STALLINGS — As the town council gets closer to adopting its budget for 2012-13, one thing is clear: there will be no water and sewer rate increase next year.
The council voted Monday, June 11, against a water and sewer rate hike to give residents more time to prepare for such a hike and for town staff to do further research into what rate increase is appropriate in the future.
Mayor Lynda Paxton said the council did, however, give town staff permission to go ahead with a full inventory of the Stallings’ stormwater system.
“But we’re doing that from the current fund balance of the stormwater fund,” Paxton explained.
She said the inventory should cost around $200,000 and there is about $300,000 currently in the town’s stormwater fund. The existing water and sewer rates ($21.24 per year for small residential properties less than 2,000 square feet, $25.44 per year for residential properties at or more than 2,000 square feet and $16.20 per equivalent residential unit for non-residential properties) should generate another $240,000 for next year to put back in the fund.
“So we didn’t feel like it was a wise move to increase the rates at this juncture,” Paxton said.
Additionally, council approved making a current part-time parks and rec position full time and approved the addition of a second part-time maintenance position.
“The manager reminded council we are moving ahead with having something built in Blair Mill Park and we will be going from two bathrooms to six, and from 6 acres to 20, and to maintain the parks that are open seven days a week, 365 days a year, it’s unrealistic it could be maintained by existing staff with just one part-time person,” Paxton explained.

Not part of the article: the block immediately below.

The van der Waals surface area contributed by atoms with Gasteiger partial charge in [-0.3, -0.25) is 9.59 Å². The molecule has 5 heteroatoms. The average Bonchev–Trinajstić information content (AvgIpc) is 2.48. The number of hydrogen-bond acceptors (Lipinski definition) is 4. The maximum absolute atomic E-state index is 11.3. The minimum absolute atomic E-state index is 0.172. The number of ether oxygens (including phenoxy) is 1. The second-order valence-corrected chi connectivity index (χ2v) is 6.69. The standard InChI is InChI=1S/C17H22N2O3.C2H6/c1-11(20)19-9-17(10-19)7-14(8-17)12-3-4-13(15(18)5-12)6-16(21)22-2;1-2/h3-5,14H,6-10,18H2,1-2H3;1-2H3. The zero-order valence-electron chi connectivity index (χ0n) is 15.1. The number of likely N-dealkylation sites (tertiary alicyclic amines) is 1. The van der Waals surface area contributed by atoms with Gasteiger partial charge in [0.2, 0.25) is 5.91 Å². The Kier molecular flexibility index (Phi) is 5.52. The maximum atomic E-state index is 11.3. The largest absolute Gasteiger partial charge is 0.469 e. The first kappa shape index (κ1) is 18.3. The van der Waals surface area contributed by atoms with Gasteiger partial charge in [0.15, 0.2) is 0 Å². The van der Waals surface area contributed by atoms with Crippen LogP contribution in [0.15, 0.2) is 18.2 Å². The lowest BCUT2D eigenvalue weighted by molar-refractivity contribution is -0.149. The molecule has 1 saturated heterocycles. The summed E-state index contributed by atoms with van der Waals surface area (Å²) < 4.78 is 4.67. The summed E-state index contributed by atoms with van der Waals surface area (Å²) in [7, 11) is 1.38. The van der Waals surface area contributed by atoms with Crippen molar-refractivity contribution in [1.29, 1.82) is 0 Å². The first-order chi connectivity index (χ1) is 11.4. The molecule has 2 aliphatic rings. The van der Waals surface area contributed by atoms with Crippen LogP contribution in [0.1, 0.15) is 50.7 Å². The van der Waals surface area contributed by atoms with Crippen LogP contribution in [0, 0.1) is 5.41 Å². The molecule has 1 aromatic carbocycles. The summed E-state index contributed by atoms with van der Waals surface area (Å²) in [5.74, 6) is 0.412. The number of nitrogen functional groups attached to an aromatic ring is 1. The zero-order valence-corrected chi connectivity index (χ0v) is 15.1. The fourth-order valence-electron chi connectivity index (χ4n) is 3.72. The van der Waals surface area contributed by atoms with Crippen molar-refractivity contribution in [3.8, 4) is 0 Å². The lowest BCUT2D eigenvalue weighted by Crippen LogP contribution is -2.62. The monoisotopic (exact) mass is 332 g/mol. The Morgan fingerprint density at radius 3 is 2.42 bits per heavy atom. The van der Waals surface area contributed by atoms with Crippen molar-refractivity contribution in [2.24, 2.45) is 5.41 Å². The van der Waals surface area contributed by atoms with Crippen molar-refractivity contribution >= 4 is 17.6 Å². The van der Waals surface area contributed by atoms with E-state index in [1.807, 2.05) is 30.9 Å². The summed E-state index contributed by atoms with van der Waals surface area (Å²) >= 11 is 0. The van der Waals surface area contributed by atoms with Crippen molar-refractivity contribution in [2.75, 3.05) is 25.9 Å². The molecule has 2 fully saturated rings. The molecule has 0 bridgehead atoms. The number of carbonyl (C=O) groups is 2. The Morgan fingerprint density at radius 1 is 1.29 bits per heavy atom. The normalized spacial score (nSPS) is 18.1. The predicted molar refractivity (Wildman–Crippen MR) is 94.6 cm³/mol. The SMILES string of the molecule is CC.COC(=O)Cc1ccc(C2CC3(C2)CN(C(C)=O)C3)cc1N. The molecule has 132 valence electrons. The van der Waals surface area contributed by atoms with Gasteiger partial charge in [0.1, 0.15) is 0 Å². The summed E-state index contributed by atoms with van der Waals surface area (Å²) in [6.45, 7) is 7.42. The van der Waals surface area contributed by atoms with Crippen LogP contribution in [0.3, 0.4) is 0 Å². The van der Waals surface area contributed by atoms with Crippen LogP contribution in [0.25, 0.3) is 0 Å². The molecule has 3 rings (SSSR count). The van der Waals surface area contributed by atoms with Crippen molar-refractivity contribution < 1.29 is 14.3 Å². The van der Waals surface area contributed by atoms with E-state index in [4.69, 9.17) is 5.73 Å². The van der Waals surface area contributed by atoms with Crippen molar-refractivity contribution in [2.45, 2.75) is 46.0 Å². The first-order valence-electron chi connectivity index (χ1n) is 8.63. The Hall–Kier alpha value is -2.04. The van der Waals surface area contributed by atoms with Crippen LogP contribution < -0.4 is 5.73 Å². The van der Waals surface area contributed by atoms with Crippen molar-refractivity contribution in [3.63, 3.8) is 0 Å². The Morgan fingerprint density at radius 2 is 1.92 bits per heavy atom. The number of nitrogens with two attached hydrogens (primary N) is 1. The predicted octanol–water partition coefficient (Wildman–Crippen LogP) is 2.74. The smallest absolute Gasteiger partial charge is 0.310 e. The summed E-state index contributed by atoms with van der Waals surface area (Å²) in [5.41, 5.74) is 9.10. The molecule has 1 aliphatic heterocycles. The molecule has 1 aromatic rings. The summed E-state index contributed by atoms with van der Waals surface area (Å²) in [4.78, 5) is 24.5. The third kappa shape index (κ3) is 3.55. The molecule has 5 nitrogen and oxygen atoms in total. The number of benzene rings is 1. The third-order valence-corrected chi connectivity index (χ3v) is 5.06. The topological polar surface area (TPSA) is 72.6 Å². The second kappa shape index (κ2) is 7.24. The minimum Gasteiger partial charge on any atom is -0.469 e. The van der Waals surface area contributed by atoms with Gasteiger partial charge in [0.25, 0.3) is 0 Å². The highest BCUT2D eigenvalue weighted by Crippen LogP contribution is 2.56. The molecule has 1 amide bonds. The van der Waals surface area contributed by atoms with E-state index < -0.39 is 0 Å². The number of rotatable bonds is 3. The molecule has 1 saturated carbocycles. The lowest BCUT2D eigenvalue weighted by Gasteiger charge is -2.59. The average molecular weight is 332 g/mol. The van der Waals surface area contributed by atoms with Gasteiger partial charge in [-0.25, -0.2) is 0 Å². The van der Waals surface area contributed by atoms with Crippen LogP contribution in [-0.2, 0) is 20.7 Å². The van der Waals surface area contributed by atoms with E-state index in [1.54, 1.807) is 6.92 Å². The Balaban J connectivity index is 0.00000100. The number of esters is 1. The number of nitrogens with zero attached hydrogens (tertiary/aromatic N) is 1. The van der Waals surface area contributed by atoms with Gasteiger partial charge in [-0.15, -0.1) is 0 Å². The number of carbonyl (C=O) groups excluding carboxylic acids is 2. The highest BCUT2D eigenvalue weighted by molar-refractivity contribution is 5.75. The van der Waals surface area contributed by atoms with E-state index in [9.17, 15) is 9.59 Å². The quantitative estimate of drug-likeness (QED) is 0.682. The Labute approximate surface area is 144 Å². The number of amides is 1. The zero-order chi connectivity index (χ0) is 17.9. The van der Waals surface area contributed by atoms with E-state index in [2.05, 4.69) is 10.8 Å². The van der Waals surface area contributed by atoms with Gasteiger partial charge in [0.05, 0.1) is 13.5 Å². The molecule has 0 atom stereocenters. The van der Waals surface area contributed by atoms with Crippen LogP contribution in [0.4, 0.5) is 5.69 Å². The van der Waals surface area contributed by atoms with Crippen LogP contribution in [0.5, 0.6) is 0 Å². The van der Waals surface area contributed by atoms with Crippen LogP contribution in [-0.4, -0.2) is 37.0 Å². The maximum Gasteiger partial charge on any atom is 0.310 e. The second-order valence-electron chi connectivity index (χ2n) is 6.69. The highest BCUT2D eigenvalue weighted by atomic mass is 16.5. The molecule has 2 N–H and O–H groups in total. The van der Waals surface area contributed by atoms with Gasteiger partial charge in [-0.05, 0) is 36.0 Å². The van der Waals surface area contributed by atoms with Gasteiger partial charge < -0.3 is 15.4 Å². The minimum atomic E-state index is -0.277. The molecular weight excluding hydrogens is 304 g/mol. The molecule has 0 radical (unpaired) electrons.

The council also discussed the possibility of creating a volunteer program similar to one in Rock Hill, S.C., which has 40 or more parks, to help with cleanup, public safety and other items, and may move forward with a program in the near future.
Council also moved $5,000 set aside for an online park facilities registration program and put it back toward the Stallings Fest event.
“We’d slashed that line item down pretty significantly and the parks committee was complaining they couldn’t put on the kind of event they wanted with no money,” Paxton said. “They’re recommending we do fewer events and better quality events, and just promote the two or three we do. Stallings Fest has always been our biggest one.”
Paxton said council also was considering switching to a new recording system for its meetings, but will hold off on that for another year as more research is done into similar systems that maintain complete access for the public.
Councilman Wyatt Dunn was absent from the meeting, but had proposed using money that would be raised this year from a golf fundraiser to help pay for teacher assistant positions at Stalling area schools. Because he was absent, the item wasn’t brought up for discussion.
He’d also asked the budget for the town attorney be cut, but that item also was not discussed.
Pending any further changes at the June 25 meeting, Paxton said the council is prepared to adopt the budget at its next meeting.
“I feel pretty good about this budget,” she said. “Could we have saved more money? Possibly, but we haven’t done anything extravagant and there’s no tax increase and no storm water fee increase.”
The town’s total proposed budget for 2012-13 is $5.3 million, half a million less than 2011-12.
Included in that budget is $1.9 million for the police department, $884,300 for general government, $1.1 million for transportation, $825,000 for sanitation, $276,110 for economic and physical development and $224,520 for parks and recreation.
The general government budget includes a 3 percent cost of living increase for all town employees, which the council approved 3-2 during a meeting in May.
The police budget includes two new Dodge Chargers, which will cost about $28,000 total for the car, equipment and graphics.
The proposed budget also includes funding for intersection improvements and streetscapes, new sidewalks and sidewalk repairs, which in total add up to about $618,000, some of which will be paid by the N.C. Department of Transportation.
Even with some increases in spending this year, Town Manager Brian Matthews has proposed the town maintain its tax rate at 21.5 cents per $100 of assessed property value, which will generate $3.1 million in revenue.
The council’s next meeting is June 25 at 7 p.m. in town hall.
For more information, visit www.stallingsnc.org.